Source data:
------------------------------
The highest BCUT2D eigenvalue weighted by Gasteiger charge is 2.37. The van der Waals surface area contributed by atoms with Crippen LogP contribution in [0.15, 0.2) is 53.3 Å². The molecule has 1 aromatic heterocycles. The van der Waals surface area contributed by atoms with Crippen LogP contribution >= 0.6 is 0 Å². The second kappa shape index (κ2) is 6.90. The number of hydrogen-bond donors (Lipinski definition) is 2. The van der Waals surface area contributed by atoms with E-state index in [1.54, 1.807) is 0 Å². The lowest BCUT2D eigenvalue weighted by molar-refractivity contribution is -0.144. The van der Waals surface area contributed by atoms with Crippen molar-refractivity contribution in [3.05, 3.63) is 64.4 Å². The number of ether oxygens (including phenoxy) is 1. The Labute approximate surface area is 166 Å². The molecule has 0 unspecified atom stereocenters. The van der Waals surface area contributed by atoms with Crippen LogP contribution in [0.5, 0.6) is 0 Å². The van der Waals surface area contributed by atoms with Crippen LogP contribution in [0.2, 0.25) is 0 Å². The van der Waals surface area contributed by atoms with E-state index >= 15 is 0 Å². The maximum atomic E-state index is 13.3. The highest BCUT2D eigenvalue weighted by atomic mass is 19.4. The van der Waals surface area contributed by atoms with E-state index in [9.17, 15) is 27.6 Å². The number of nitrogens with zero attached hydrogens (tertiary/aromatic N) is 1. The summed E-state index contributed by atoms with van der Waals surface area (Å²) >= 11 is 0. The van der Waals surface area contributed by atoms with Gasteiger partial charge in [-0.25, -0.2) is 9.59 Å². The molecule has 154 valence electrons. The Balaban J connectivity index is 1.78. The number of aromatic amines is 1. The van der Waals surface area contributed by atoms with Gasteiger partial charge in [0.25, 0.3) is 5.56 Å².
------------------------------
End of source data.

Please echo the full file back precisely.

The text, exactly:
The highest BCUT2D eigenvalue weighted by Gasteiger charge is 2.37. The van der Waals surface area contributed by atoms with Crippen LogP contribution in [0.15, 0.2) is 53.3 Å². The molecule has 1 aromatic heterocycles. The van der Waals surface area contributed by atoms with Crippen LogP contribution >= 0.6 is 0 Å². The second kappa shape index (κ2) is 6.90. The number of hydrogen-bond donors (Lipinski definition) is 2. The van der Waals surface area contributed by atoms with E-state index in [1.54, 1.807) is 0 Å². The lowest BCUT2D eigenvalue weighted by molar-refractivity contribution is -0.144. The van der Waals surface area contributed by atoms with Crippen molar-refractivity contribution in [3.05, 3.63) is 64.4 Å². The number of ether oxygens (including phenoxy) is 1. The Labute approximate surface area is 166 Å². The molecule has 0 unspecified atom stereocenters. The van der Waals surface area contributed by atoms with Crippen LogP contribution in [0.5, 0.6) is 0 Å². The van der Waals surface area contributed by atoms with Crippen LogP contribution in [0.2, 0.25) is 0 Å². The van der Waals surface area contributed by atoms with E-state index >= 15 is 0 Å². The maximum atomic E-state index is 13.3. The highest BCUT2D eigenvalue weighted by atomic mass is 19.4. The van der Waals surface area contributed by atoms with E-state index in [9.17, 15) is 27.6 Å². The number of nitrogens with zero attached hydrogens (tertiary/aromatic N) is 1. The summed E-state index contributed by atoms with van der Waals surface area (Å²) >= 11 is 0. The van der Waals surface area contributed by atoms with Gasteiger partial charge in [-0.25, -0.2) is 9.59 Å². The molecule has 154 valence electrons. The Balaban J connectivity index is 1.78. The number of aromatic amines is 1. The van der Waals surface area contributed by atoms with Gasteiger partial charge in [0.25, 0.3) is 5.56 Å².